Dr. Lucio G. Costa is Professor of Toxicology at the University of Washington in Seattle, and of Pharmacology/Toxicology at the University of Parma Medical School. He received a doctorate in Pharmacology from the University of Milano in 1977, and was a postdoctoral fellow at the University of Texas at Houston. He is a member of several national and international professional organizations, a Fellow of the Academy of Toxicological Sciences, and a European Certified Toxicologist. He received various award for his scientific accomplishments, including the Achievement Award from the Society of Toxicology. He serves in various editorial capacities for several toxicology journals, and is an active manuscript and grant reviewer. Dr. Costa has been the member of dozens of panels and committees at the national and international level dealing with toxicology and risk assessment issues. He has chaired and/or organized symposia at scientific meetings in the United States and internationally. He has been teaching classes in the area of toxicology, neurotoxicology and pharmacology to graduate and medical students for 30 years. He keeps an active research program in the area of neurotoxicology.

Dr. Bush is a Professor at the Florey Institute of Neuroscience and Mental Health in Parkville, Victoria, Australia. He is also the Director of the Oxidation Biology Unit. Dr. Bush’s laboratory looks at how key proteins interact inappropriately with metals in the brain to cause oxidative stress in diseases including Alzheimer’s and Parkinson’s. He is actively working to develop disease-modifying drugs for Alzheimer’s and Parkinson's diseases, as well as blood tests for the disorders.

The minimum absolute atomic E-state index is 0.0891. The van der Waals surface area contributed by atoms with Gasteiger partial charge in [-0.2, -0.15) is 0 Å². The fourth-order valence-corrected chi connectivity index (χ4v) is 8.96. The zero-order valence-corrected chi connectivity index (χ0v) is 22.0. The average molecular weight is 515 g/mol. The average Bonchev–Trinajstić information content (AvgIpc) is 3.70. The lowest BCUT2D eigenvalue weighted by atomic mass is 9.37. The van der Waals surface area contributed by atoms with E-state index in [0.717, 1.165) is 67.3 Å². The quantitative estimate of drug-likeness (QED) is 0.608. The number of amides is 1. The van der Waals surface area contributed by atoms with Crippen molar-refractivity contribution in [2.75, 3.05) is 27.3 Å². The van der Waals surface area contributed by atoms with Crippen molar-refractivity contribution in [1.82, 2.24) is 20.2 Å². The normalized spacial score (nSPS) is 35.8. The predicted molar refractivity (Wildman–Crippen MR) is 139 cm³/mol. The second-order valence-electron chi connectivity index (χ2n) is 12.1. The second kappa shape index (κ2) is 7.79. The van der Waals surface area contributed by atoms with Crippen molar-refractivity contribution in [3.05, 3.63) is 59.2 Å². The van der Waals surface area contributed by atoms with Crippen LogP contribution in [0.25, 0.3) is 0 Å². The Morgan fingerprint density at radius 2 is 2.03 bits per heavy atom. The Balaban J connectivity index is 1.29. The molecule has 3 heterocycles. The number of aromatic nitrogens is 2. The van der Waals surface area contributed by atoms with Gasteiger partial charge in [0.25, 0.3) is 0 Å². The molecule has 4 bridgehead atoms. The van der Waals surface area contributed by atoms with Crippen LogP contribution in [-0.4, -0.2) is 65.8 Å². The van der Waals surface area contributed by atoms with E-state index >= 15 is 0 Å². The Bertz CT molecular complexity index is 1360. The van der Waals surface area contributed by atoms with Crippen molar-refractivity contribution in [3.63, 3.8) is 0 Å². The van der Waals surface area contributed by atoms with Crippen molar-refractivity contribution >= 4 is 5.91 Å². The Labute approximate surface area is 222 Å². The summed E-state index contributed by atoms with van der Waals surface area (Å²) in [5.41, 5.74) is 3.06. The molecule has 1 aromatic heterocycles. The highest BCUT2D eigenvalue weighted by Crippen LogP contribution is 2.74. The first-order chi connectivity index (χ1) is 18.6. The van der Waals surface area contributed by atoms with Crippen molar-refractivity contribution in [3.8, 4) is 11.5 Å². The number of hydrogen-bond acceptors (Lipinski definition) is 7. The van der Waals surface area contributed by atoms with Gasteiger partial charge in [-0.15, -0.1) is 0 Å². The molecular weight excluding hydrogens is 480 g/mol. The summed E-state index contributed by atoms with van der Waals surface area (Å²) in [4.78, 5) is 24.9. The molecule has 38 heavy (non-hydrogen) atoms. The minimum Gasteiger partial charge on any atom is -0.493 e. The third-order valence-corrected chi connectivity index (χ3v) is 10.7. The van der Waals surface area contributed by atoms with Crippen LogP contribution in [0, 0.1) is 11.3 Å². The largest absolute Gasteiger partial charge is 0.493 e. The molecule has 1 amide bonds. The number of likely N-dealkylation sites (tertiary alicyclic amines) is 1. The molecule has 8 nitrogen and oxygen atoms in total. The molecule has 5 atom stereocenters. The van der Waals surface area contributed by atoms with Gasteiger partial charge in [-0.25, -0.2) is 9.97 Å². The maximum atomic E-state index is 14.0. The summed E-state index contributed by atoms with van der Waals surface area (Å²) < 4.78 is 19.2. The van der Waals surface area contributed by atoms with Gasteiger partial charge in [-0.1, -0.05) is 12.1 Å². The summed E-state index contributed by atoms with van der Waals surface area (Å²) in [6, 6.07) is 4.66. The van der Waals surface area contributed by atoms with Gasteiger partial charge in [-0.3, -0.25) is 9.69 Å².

Table of Contents

1. Biometals and Alzheimer’s Disease 2. Copper in Alzheimer’s Disease 3. The Role of Selenium in Neurodegenerative Diseases 4. Does HFE Genotype Impact Macrophage Phenotype in Disease Process and Therapeutic Response? 5. Chemical Elements and Oxidative Status in Neuroinflammation 6. Metals and Neuroinflammation 7. Metals and Prions: Twenty Years of Mining the Awe 8. Manganese and Neurodegeneration 9. Zinc in Autism 10. Metals and Motor Neuron Disease 11. Metals and Lysosomal Storage Disorders 12. Developmental Exposure to Metals and its Contribution to Age-Related Neurodegeneration 13. Metal Biology Associated with Huntington’s Disease 14. Metal-Binding to Amyloid-ß Peptide: Coordination, Aggregation, and Reactive Oxygen Species Production 15. Metals and Mitochondria in Neurodegeneration 16. Metal Transporters inNeurodegeneration 17. Metal Imaging in the Brain 18. Metalloregulation of Protein Clearance: New Therapeutic Avenues for Neurodegenerative Diseases 19. Metals and Autophagy inNeurotoxicity 20. An Overview of Multifunctional Metal Chelators as Potential Treatments for Neurodegenerative Diseases 21. Abnormal Function of Metalloproteins Underlies Most Neurodegenerative Diseases